Born to a low-income family and imbued from inception with a thirst for knowledge and the written word, I have gained extensive education during the course of my life. Both formal and, through the greatest teacher of all, experience.
I have worked in various retail and hospitality settings in addition to a myriad of volunteer positions. All of this has given me insight into engaging people in a variety of topics.
My love for learning fuels my efficient, high-quality research and my command of the English language allows me to sound like an expert, even when I'm not.
Currently, I write a blog for marijuana strain reviews and legalization news in the U.S. I also ghostwrite content for business blogs.
|EDUCATION: A.A. from Spokane Falls Community College||BLOG: The 420 Minute|
|CERTIFICATIONS: Accounting Clerk||CURRICULUM VITAE: None provided|
In her article “What’s the Matter With Kids Today?”, Amy Goldwasser addresses the idea set forth by an independent research organization that the internet is creating an illiterate generation. According to Goldwasser, this is not so. She asserts that the research group’s findings are not accurate because the information used was not pertinent to the time period. The questions were from a test used by the federal government in 1986, when, as Goldwasser points out, “students didn’t have the Internet to store their trivia”. The fact that the American teenager spends “an average of 16.7 hours a week reading and writing online”, is a large piece of Goldwasser’s evidence that contradicts Common Core’s report.
She purports that if teenagers were directed in their online use they would have done better on the questions that were more difficult, specifically historical ones. In her argument, Goldwasser also takes from a speech given by Doris Lessing, a British novelist and playwright. Lessing condemns the Internet, saying it has “seduced a whole generation into its inanities.” Goldwasser feels much differently on the subject. In fact, Goldwasser believes that with a few minor adjustments, the American teenager could be just as literate if we “start celebrating” their use of the Internet. As Goldwasser says, “our teenagers have the potential to become the next great voices of America” if we are willing to stop treating the internet as a villain of learning.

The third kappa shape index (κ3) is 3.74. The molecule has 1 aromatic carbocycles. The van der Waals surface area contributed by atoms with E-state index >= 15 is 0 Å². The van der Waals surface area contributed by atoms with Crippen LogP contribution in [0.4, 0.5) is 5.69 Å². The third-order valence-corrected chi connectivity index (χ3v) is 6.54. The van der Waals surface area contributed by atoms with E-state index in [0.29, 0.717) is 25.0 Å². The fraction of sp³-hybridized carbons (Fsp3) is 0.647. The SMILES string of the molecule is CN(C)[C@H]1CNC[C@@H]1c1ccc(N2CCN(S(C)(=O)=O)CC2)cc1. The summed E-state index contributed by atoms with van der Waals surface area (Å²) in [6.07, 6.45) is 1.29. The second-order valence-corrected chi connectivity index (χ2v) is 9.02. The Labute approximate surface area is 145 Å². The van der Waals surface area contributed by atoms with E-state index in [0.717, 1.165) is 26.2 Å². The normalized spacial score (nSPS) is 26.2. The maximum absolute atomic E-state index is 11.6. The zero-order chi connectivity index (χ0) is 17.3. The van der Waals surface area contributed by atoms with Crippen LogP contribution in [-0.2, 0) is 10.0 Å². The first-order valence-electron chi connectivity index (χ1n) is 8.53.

I am inclined to agree with Goldwasser’s assessment. I believe that, used correctly, the internet is a tool for education and research. If given proper guidance, I believe that the youth of America can do great things with the technology they have at their fingertips. According to Goldwasser, the average American teenager has great potential because of their uncanny ability to navigate the internet with ease and sophistication. Sometimes I think that older generations perhaps resent these youth and their technological toys. Her comment that Lessing’s “specialty is sturdy typewriters, or perhaps pens” is a bit catty but, perhaps, accurate. Humans are quick to disregard or even denounce that which they do not understand. Lessing’s obvious disdain for young people who are adept at using the internet is proof of this.
However, I think it is fear of the unknown and perhaps even a little jealousy that keeps the older generations from embracing the internet and technology in general. Here are these children, who seem to have contributed much less than their elderly counterparts, and yet they have the whole world in a little box on their desktop. Yet, internet research as well as browsing, in moderation, should not be shrugged off as a bad thing for children simply because it is new and confusing to the older generation. Advancement and evolution are a part of life, and while this new way of learning may be foreign to those who came before, we shouldn’t stifle or limit the possibilities of the younger generations because of misunderstanding.